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Carson: Coming to grips with the Royals

| Friday, October 30, 2015

The Kansas City Royals are two games away from winning the World Series, and they’ll have five chances — if they need that many — to get it done.

I still don’t think I’m okay with this.

Yes, I understand the fun narrative the team has created. The Royals were for so many years a ragtag bunch of misfits — save Carlos Beltran — full of “AAAA” players who’d make SportsCenter’s “Not Top 10” list more often than they’d make its more positive counterpart.

It’s a fan base that’s suffered a lot, and certainly one that deserves the team they’ve found themselves cheering for. It’s an energetic group of players that complements the recent passion brought by Royals fans to Kaufmann Stadium, and one that is, generally speaking, a likable crew.

But I still can’t fathom living in a world where the Royals are the best team in baseball. Nope.

Why am I a hater?

Well, let’s start at the top, with Royals manager Ned Yost, who I’m pretty sure is an idiot masquerading as a successful baseball manager. Time and time again, he makes puzzling decisions, like leaving a non-roster spring training invitee, Ryan Madson, in the game a week ago to face José Bautista with the game on the line instead of brining in closer Wade Davis — who was warm in the bullpen — to get an extended save.

Madson missed his down-and-away spot, and unsurprisingly, Bautista deposited the ball in the bleachers to tie the game in the top of the eighth.

Of course, Lorenzo Cain won Game Six and the ALCS, for the Royals in the bottom of the same inning when he scored from first on a single to right field, because these are the fluky things that happen to Kansas City these days.

Related: Blown ball-strike calls in a 2-1 game with the tying run 90 feet away for Toronto also happen to benefit the Royals these days, it seems, which was a little annoying.

Or maybe it’s silly things like Eric Hosmer’s bat flip on his walk-off sacrifice fly early Wednesday morning to win the first game of the World Series, or …

Actually, nah.

It’s time to look in the mirror and admit it: I’m simply a bitter, beleaguered Cleveland sports fan who’s tired of seeing the perennial AL Central last-place team suddenly in back-to-back World Series.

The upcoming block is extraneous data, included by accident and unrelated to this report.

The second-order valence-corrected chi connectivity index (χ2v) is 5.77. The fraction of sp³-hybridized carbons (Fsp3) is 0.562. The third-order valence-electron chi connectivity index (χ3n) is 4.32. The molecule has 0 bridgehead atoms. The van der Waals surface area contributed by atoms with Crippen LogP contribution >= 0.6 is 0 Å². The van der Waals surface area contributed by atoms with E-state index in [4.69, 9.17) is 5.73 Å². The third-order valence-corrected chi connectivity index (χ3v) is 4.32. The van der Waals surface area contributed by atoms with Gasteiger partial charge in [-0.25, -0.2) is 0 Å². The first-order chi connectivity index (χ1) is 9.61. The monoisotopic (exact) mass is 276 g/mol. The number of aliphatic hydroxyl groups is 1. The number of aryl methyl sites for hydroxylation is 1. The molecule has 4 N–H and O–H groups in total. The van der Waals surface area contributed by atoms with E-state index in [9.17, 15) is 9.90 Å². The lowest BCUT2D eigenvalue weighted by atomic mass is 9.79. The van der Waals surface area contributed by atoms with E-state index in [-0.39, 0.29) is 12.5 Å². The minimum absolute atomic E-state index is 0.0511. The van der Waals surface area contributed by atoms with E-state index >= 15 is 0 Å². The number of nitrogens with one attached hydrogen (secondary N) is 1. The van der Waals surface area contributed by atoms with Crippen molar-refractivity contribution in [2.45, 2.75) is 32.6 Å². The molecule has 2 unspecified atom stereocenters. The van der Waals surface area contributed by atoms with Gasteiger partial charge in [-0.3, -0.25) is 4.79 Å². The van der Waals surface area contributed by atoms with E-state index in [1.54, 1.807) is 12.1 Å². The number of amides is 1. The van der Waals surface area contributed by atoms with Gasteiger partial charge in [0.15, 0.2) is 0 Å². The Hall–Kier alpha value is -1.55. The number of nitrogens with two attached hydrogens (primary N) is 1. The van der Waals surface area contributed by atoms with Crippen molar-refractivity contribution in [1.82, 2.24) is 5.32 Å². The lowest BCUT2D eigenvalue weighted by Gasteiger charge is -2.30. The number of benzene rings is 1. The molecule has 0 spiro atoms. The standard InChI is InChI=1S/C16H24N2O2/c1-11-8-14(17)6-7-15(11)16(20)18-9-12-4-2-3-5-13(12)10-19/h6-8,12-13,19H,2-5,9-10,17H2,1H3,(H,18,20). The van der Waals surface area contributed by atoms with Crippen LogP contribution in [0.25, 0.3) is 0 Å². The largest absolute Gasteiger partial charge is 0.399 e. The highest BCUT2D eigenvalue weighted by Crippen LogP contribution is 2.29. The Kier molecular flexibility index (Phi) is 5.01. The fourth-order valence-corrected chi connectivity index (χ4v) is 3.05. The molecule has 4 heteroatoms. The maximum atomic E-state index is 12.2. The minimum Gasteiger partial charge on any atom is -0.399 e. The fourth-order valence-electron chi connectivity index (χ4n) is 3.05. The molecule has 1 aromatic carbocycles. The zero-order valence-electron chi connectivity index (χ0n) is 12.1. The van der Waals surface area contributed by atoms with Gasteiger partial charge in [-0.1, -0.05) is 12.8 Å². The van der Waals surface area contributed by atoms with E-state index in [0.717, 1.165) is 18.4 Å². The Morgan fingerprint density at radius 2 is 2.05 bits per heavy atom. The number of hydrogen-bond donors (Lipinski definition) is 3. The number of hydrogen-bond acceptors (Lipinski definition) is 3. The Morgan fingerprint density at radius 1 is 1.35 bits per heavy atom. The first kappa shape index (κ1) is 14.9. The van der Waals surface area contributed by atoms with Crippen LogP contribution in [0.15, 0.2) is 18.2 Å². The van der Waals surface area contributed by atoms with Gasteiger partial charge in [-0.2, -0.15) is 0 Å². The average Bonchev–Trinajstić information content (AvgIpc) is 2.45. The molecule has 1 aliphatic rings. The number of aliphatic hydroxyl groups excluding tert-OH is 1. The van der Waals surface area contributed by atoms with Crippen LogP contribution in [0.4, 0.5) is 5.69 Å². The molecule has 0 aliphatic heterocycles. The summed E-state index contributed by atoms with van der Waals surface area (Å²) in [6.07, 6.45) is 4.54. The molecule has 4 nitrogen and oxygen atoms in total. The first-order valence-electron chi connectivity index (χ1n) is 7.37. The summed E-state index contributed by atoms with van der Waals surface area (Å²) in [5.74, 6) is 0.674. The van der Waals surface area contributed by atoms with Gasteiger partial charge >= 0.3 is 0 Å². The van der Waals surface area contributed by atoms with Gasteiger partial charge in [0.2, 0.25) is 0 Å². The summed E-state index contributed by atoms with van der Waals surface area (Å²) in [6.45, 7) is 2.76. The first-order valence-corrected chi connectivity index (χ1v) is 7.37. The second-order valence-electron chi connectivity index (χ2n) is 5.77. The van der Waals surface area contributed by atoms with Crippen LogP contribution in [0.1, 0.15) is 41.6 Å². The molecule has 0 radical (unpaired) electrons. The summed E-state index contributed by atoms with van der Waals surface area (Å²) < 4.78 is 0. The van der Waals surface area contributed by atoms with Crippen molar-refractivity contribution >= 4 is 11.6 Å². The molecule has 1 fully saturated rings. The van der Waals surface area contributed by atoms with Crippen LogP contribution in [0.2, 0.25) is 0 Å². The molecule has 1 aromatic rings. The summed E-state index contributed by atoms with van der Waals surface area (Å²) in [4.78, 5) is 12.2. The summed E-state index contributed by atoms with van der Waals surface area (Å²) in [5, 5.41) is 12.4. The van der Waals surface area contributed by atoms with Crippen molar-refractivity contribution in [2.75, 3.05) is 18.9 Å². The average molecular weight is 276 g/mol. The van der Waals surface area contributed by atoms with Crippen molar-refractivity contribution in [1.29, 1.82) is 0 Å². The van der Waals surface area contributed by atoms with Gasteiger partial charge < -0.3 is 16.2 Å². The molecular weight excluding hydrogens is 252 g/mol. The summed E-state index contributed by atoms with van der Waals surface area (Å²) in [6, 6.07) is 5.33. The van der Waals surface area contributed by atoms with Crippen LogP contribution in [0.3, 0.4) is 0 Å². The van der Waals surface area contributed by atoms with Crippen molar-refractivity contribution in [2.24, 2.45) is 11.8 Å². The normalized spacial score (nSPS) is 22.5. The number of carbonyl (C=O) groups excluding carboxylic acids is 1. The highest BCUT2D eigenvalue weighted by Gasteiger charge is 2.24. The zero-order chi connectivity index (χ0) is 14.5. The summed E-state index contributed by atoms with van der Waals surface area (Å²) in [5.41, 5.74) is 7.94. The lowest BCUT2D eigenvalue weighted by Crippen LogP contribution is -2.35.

Look, here’s the thing: A year ago, the Royals snuck into the playoff via the Wild Card game and back-doored their way into the “real” postseason thanks to a come-from-behind win over Oakland.

That’s where it should’ve stopped. Twelve months ago, the Royals weren’t that good of a baseball team — and one I was certain was worse than my beloved Indians, who missed the playoffs after underperforming.

But, of course, Kansas City pulled out 10 more wins the rest of that postseason and found itself hosting Game Seven of the World Series for all the marbles.

For my sanity, I’m glad they came up short.

This year the story changed, however. I finally can admit the Royals are a “good” team.

But I still can’t convince myself they’re befitting of the title “world champions.”

The Cardinals? A much better team this year. Same thing with Pittsburgh, who won 98 games and then got bounced by a suddenly-hot pitcher in a one-game playoff. The coming demise of Jake Arrieta is going to be a real enjoyable thing, by the way.

If the Royals can find a way to get the last two wins — and let’s face it, they should at this point — I’ll be happy for my friend who’s from Kansas City.

But I’m still going to struggle to come to grips with the idea of the Royals being the best team in baseball.

The Royals are supposed to be that team that always screws up, a team an Indians fan like me can count on for 15 wins every season.

So, Mets: Please. Help.

Find some way to save this.

Because I’d much rather admit you’re the best team in baseball than have to finally admit it’s the Royals.

The views expressed in this column are those of the author and not necessarily those of The Observer.

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About Alex Carson

Alex Carson graduated from Notre Dame in 2017 after majoring in Applied and Computational Mathematics and Statistics and living in O’Neill Hall. Hailing from the Indianapolis area, but born in Youngstown, Ohio, Carson is a Cleveland sports fan convinced that he’s already lived the “best day of his life.” At The Observer, Carson was first a Sports Writer, then served as an Associate Sports Editor (2015/16) and an Assistant Managing Editor (2016/17), before finishing his tenure as a Senior Sports Writer. A man of strong convictions, he ardently believes that Carly Rae Jepsen's 2015 release E•MO•TION is the greatest album of his generation, and wakes up early on Saturday mornings to listen, or occasionally watch, his favorite least-favorite sports team, Aston Villa. When he isn’t writing, Carson spends his time counting down the days to the next running of the Indianapolis 500 and reminding people that the Victory March starts with the lyric, “Rally sons of Notre Dame,” not “Cheer, cheer for Old Notre Dame.”

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